You can't handle the truth

Peter
Peter Jackson
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Every now and then, self-appointed wordsmiths such as myself like to sit back and ponder annoying words and phrases that creep into the daily dialogue from time to time.

One of our current favourites is the term, "on a go-forward basis."

As far as I can tell, this gem replaces the much simpler "from now on," although the new phrase adds a deeper layer of meaning - that of avoiding culpability. If you're only going forward, you're not looking back at past mistakes. "Don't expect any retroactive pay out of this," is the implied message.

Every now and then, self-appointed wordsmiths such as myself like to sit back and ponder annoying words and phrases that creep into the daily dialogue from time to time.

One of our current favourites is the term, "on a go-forward basis."

As far as I can tell, this gem replaces the much simpler "from now on," although the new phrase adds a deeper layer of meaning - that of avoiding culpability. If you're only going forward, you're not looking back at past mistakes. "Don't expect any retroactive pay out of this," is the implied message.

My own favourite catch-phrase these days is, "Nothing could be further from the truth."

Our premier has a particular penchant for this line, although one hears it in all circles.

It is a withering dismissal with a tangible air of finality.

"You couldn't be more wrong" is its corollary. The person at whom it's directed is left in a state of shame and confusion. "How could I have been so far off the mark?" - as far off as is possible, in fact.

There is a mathematical connotation here. Truth, after all, is a sort of asymptote, a value that one can infinitely approach but never quite reach - like the perfect lawn or a perfect cup of tea.

That's all fine, but the mathematical model starts to fall apart when you consider the other side of the equation.

One would think "falsehood" is the opposite of "truth," but the quantity in this equation turns out to be some sort of super falsehood,

If we take the X axis to represent "all things," then from our understanding of the space-time continuum, X is infinite. If a certain point on that axis represents the truth, then the furthest thing from that point would be infinitely far away.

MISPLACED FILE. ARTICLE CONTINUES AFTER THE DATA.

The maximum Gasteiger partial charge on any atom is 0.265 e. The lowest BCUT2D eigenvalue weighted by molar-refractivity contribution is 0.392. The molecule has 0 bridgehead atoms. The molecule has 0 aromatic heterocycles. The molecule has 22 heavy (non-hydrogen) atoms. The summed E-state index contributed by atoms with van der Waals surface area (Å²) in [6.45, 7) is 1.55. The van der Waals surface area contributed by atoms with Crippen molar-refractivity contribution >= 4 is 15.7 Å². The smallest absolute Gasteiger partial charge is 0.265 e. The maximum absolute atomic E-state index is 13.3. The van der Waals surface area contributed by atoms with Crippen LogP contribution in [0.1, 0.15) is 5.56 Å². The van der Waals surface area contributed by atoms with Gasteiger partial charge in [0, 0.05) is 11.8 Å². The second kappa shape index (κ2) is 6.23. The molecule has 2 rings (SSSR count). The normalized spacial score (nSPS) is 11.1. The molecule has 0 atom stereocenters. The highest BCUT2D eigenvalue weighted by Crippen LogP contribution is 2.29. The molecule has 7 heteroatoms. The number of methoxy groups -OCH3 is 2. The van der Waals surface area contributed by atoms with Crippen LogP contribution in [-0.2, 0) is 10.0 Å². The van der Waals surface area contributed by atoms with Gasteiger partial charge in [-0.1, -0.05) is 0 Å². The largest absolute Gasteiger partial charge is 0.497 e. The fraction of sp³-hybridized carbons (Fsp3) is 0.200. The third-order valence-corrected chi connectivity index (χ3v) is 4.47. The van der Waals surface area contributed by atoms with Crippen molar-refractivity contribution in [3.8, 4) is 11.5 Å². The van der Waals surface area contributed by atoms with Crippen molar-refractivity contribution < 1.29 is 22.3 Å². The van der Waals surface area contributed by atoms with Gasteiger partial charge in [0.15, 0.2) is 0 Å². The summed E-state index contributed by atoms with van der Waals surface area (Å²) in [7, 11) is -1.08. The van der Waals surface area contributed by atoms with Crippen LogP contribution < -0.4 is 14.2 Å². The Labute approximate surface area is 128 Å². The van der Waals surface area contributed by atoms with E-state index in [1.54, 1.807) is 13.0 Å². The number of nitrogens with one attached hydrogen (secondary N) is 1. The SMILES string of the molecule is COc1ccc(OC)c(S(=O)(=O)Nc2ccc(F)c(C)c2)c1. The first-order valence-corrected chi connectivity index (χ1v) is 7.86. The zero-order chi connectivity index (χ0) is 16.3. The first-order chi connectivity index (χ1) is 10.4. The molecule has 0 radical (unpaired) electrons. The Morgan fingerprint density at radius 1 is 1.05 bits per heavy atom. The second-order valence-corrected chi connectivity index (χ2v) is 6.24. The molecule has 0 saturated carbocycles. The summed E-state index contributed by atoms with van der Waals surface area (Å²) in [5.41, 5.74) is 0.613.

Only infinity could be "further from the truth" than everything else, and infinity is a non-quantifiable value. Therefore, the original proposition that elicited the "further from the truth" response cannot even exist within the bounds of human perception.

And now, your head hurts. I will take a different tack.

Perhaps we need to remove ourselves from the spatial realm altogether. After all, our phrase seems more like a premise in some sort of a metaphysical argument.

Consider St. Anselm of Canterbury (c.1033-1109).

Anselm attempted to prove the existence of God through pure reason.

First, he defined God as "that than which no greater can be conceived."

If God didn't exist, Anselm argued, then one could conceive of such a superior entity that does exist, which would be greater. Therefore, God necessarily exists if he is to be "that than which no greater can be conceived."

These are no ordinary superlatives, mind you. Your butcher may come up with the "most succulent" lamb shanks ever, but that's really a temporal judgment. We're into more cosmic matters here.

Before you reach for the Tylenol again, consider this: among the most common equivalents for God cited in Christian liturgy - including "great" and "good" and "love" - is "truth." God is truth.

Now, back to our phrase. If "nothing could be further from the truth," and if "God is truth," then it follows that "nothing could be further from God."

Now we are raising the spectre of pure evil.

That proposition? The one than which "nothing could be further from the truth."? Well, that's the Prince of Darkness speaking!

So, to summarize, this entity that's infinitely detached from the truth is either: a) something that can't be quantified, or b) the work of the antichrist.

Either way, the message is clear: you're in the wrong ballpark, bucko.

Peter Jackson is The Telegram's editorial page editor. He can be contacted by e-mail at pjackson@thetelegram.com.

Organizations: The Telegram

Geographic location: Canterbury

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